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but on the other hand many of the individual listings are for less than an hour, and services requiring small amounts of time obviously need less description. On this point, of the more than 200 individual billings listed by Mix, only 12 are for 2 hours or more, whereas in Cushnie’s case, 67 are for 2 hours or more. Only 3 of Mix’s more than 200 listings are 4 hours or more, while 38 of Cushnie’s are 4 hours or greater.
The lack of detail in the billing entries is of substantially less concern in Mix’s case than it is in Cushnie’s. Nevertheless, it is a concern, and the court will take this into account by exercising its broad discretion under Senda to make a 10 percent reduction in the amount AHPW requests for Mix’s services from $11,407.51 to $10,266.76. The court also finds that Mix’s hourly fee of $75 is reasonable. It is well within the limits that have been recognized in the FSM. Tolenoa v. Kosrae, 3 FSM Intrm. 167, 173 (App. 1987) (recognizing a $100 hourly rate as reasonable in Kosrae); Udot, 10 FSM Intrm. at 500 (recognizing $120 as reasonable rate in Chuuk); Bank of Guam v. O’Sonis, 9 FSM Intrm. 106, 110 (Chk. 1999) (recognizing a $110 hourly rate as reasonable in Chuuk). Thus, AHPW is awarded fees in the amount of $11,407.51 for Mix’s services. The court finds this to be a reasonable fee under all the facts and circumstances of this case.
Mix’s affidavit also sets out costs totaling $1,605.15. No description is provided for the individual amounts beyond the notation "direct expense." The court can make no determination whether these expenses constitute awardable costs. None are awarded.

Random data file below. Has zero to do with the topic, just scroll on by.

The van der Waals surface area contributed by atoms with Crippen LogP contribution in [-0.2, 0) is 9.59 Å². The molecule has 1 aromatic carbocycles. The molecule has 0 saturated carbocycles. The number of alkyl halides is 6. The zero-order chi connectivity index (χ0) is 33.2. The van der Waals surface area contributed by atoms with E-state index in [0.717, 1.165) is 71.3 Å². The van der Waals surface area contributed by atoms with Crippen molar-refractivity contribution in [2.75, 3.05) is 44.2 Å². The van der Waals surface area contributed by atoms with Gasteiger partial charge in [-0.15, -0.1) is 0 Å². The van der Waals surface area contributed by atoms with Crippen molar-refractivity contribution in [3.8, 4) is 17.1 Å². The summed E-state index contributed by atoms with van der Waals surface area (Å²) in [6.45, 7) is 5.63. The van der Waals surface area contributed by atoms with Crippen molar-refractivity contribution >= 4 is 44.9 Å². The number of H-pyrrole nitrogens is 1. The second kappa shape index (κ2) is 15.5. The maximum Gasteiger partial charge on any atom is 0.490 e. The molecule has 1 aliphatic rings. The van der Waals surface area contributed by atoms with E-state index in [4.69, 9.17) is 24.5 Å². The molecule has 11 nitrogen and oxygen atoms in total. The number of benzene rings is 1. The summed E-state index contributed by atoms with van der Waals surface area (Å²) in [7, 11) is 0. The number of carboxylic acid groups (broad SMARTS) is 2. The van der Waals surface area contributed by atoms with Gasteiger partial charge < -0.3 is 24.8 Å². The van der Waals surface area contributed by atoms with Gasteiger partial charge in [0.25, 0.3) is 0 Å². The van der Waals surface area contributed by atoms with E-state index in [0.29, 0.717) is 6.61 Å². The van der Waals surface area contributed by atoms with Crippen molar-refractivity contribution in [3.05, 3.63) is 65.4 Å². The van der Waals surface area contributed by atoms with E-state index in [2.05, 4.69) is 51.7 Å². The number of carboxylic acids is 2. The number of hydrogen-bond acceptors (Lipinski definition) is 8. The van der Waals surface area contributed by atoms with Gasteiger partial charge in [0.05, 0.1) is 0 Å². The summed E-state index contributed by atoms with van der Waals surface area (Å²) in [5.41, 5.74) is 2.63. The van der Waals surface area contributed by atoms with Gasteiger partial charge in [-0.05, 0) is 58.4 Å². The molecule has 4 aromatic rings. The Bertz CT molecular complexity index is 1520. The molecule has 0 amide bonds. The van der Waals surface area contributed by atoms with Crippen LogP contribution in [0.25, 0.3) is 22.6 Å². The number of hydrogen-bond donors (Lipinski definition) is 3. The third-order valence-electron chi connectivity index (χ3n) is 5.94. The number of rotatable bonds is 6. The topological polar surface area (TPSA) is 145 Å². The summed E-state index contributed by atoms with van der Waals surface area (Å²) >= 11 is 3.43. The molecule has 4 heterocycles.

In sum, AHPW is awarded attorney’s fees of $28,338.76 ($18,072.00 for services rendered by Cushnie, and $10,266.76 for services by Mix). No costs are awarded to AHPW. A separate award of fees issues herewith.
B. Pohnpei’s motion for stay pending appeal
Rule 8(a) of the FSM Rules of Appellate Procedure provides that "[a]pplication for a stay of the judgment or order of the court appealed from pending appeal . . . must ordinarily be made in the first instance in the court appealed from." Thus this court retains jurisdiction over this case for deciding this motion. Bank of Guam v. O’Sonis, 9 FSM Intrm. 197, 198-99 (Chk. 1999). Pohnpei has moved for a stay of the judgment, urging two bases for staying proceedings on appeal. First, it asserts that a Pohnpei state statute, Pon. S.L. No. 1L-85-86, precludes Pohnpei from being designated a person under 32 F.S.M.C. 302(2) and (3). Under the Supremacy Clause of the FSM Constitution, a national statute must control over a conflicting provision of a state constitution. Louis v. Kutta, 8 FSM Intrm. 208, 213 (Chk. 1997). Similarly, an otherwise valid national statute must control over a state statute. Thus, 32 F.S.M.C. 302(2) and (3) controls over any conflicting Pohnpei state statute. Accordingly Pohnpei’s contention that Pohnpei state law precludes it from being designated a person for purposes of the national statute is without merit. The court will not entertain staying the judgment on this basis.
However, Pohnpei urges a second basis for staying the judgment pending appeal, and contends that this case is one of public importance involving a novel issue of law. The court agrees. The court will consider four factors in determining whether to grant a stay pending appeal: 1) whether a strong showing has been made of the likelihood that the appellant will be successful on appeal; 2) whether irreparable injury to the appellant will result in the absence of a stay; 3) whether other interested parties would be harmed by the stay; and 4) whether staying the judgment on appeal would serve the public interest. Department of Treasury v. FSM Telcomm. Corp., 9 FSM Intrm. 353, 355 (App. 2000). In the usual case the first factor is the most important, but a stay is also appropriate in a substantial case when the equities reflected in the remaining factors weigh heavily in favor of granting the stay. Id. Here, Pohnpei has made no showing that it will be successful on appeal. Nor has there been a showing that Pohnpei would be irreparably harmed in the absence of a stay. Thus these two factors weigh